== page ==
Final Countdown, The

From Internet Movie Firearms Database - Guns in Movies, TV and Video Games
(Redirected from The Final Countdown)
Jump to: navigation, search
The Final Countdown (1980)

The Final Countdown is a 1980 science fiction film that follows the crew of the aircraft carrier USS Nimitz as they find themselves mysteriously transported back to 1941 just prior to the Japanese attack on Pearl Harbor, and are faced with the question of whether or not to alter history. The cast included Kirk Douglas, Martin Sheen, and James Farentino. Made with the cooperation of the United States Navy, the film is notable for being one of the first to feature actual F-14A aircraft as well as filming carrier operations aboard the actual USS Nimitz: forty-eight of her then-serving crew are credited as extras, some with speaking roles. Filming on the Nimitz was forced to wrap early due to the carrier being recalled for the ill-fated Operation Eagle Claw. The final shot of the carrier returning to Pearl Harbor is actually the USS Kitty Hawk: this is because in real life the USS Nimitz was stationed in the Atlantic until 1987.

The following weapons were used in the film The Final Countdown:

Contents


Handguns

M1911A1

US Marine guards can be seen carrying M1911A1 pistols as their sidearms throughout the film. During the hostage situation aboard the USS Nimitz, a captured Japanese Zero pilot (Soon-Tek Oh) commandeers an M1911A1 in the Nimitz sickbay. Another Marine responding to the crisis is also wielding an M1911A1, but doesn't fire it during the incident. It should also be noted that the M1911A1s have a gloss blued finish like a civilian pistol, instead of the military parkerized finish.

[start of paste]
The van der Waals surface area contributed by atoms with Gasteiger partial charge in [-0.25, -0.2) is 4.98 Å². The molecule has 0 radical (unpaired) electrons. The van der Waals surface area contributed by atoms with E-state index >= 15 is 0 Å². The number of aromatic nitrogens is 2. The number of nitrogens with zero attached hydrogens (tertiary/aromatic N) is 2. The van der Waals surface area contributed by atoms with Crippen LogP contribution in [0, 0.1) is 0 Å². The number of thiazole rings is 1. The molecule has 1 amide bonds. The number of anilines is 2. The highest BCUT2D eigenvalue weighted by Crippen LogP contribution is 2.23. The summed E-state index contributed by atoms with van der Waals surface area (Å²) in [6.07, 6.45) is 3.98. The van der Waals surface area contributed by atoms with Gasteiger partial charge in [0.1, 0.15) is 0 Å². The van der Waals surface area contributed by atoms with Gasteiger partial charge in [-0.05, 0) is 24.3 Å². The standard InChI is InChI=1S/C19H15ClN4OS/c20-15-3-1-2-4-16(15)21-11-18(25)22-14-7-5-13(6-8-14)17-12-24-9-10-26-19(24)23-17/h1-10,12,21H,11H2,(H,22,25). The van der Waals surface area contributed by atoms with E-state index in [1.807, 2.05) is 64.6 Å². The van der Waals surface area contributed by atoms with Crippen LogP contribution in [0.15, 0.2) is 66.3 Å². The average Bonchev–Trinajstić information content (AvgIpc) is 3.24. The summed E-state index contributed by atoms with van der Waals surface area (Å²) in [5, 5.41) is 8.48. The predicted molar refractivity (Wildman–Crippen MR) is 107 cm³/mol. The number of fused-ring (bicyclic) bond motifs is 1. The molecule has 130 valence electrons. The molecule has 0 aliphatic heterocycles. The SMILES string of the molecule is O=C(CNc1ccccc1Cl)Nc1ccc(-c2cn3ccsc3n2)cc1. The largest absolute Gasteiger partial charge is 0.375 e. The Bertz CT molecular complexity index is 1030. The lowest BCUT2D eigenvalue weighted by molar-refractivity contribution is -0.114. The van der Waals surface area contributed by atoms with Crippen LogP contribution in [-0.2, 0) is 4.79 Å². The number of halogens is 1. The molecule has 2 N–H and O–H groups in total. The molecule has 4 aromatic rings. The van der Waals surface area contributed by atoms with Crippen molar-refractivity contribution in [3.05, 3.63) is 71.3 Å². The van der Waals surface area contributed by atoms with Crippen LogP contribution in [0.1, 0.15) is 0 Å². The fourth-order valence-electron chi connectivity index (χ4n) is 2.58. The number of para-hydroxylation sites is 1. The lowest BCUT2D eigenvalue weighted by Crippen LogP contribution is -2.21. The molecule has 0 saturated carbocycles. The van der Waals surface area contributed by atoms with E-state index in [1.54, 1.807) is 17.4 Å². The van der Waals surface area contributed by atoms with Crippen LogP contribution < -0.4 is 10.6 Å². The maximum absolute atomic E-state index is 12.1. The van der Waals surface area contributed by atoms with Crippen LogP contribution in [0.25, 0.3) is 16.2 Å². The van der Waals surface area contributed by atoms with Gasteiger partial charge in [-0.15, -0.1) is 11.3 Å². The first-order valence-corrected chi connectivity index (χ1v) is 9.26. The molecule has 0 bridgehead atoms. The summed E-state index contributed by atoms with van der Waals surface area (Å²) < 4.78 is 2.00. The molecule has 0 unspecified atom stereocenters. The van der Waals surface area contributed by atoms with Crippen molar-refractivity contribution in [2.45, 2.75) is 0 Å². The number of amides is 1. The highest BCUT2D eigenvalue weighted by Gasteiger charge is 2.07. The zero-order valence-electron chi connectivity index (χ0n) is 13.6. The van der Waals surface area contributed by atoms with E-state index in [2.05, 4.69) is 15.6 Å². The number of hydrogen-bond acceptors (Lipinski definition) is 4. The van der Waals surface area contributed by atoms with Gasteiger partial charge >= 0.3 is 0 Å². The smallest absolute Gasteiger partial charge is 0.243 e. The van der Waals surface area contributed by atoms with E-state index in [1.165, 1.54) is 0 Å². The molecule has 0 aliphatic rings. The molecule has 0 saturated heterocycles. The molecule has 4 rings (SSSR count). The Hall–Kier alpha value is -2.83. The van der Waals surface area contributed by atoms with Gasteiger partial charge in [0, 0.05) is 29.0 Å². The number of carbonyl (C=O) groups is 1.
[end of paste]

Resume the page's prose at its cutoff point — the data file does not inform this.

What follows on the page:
M1911A1 - .45 ACP
A Marine Captain holds his M1911A1 as he responds to the hostage situation in the sickbay of the Nimitz.
The Zero pilot (Soon-Tek Oh, the character's name is given as "Simura" in the credits) holds his stolen M16A1 and M1911A1.
The Zero pilot holds Laurel Scott (Katharine Ross) at gunpoint with a commandeered M1911A1. Note that the thumb safety is engaged, though given how the pistol is used in this scene this is an understandable precaution for the filmmakers to take.

M8 Flare Pistol

While being dropped off by an SH-3H Sea King on a remote island near Hawaii, Senator Samuel Chapman (Charles Durning) takes an M8 Flare Pistol from the helicopter's emergency gear and threatens to fire it if he isn't taken to Pearl Harbor.

M8 flare pistol - 37mm
Senator Samuel Chapman (Charles Durning) steals the M8 Flare Pistol from the helicopter's storage box.
Senator Chapman holds the M8 on the pilot, ordering him take the Sea King to Pearl Harbor.
Reverse shot of Chapman threatening the pilot. Interestingly, the M8 is clearly loaded in this shot (probably because it would be obvious if it was not): it is safe to assume the flare is not a live round.

Rifles

M16A1 Rifle

The M16A1 assault rifle can be seen wielded by Marines several times during the film; first when the Nimitz goes to General Quarters following the time shift, then when guarding the Zero pilot. The pilot then gets hold of one of these weapons in the Nimitz's sickbay.

M16A1 with 20 round magazine - 5.56x45mm
The Zero pilot opens up with an M16A1 taken from a Marine guard.
The Zero pilot brandishes his stolen M16A1.
A closeup of the M16A1 as the pilot threatens his hostages.
US Marines open fire with their M16A1 rifles. Note the visible blank firing adaptor in the rifle on the left.

MGC M16 Replica

In the sequences that did not require live firing, all M16A1s are replaced with MGC M16 replica rifles.

MGC M16 replica
As the Nimitz sounds General Quarters following the time shift, a squad of Marines are shown passing through the forecastle of the carrier and leaping over the anchor chains, armed with what are most likely MGC M16 replicas. While dramatic, this is a little bizarre given the layout of the ship: they are running across the ship from port to starboard, right at the bow end.
US Marines armed with MGC M16 replica assault rifles take the captured Zero pilot into custody. Note the famous bolt-insert replacing the forward assist.

Machine Guns

Fake Type 99 Cannon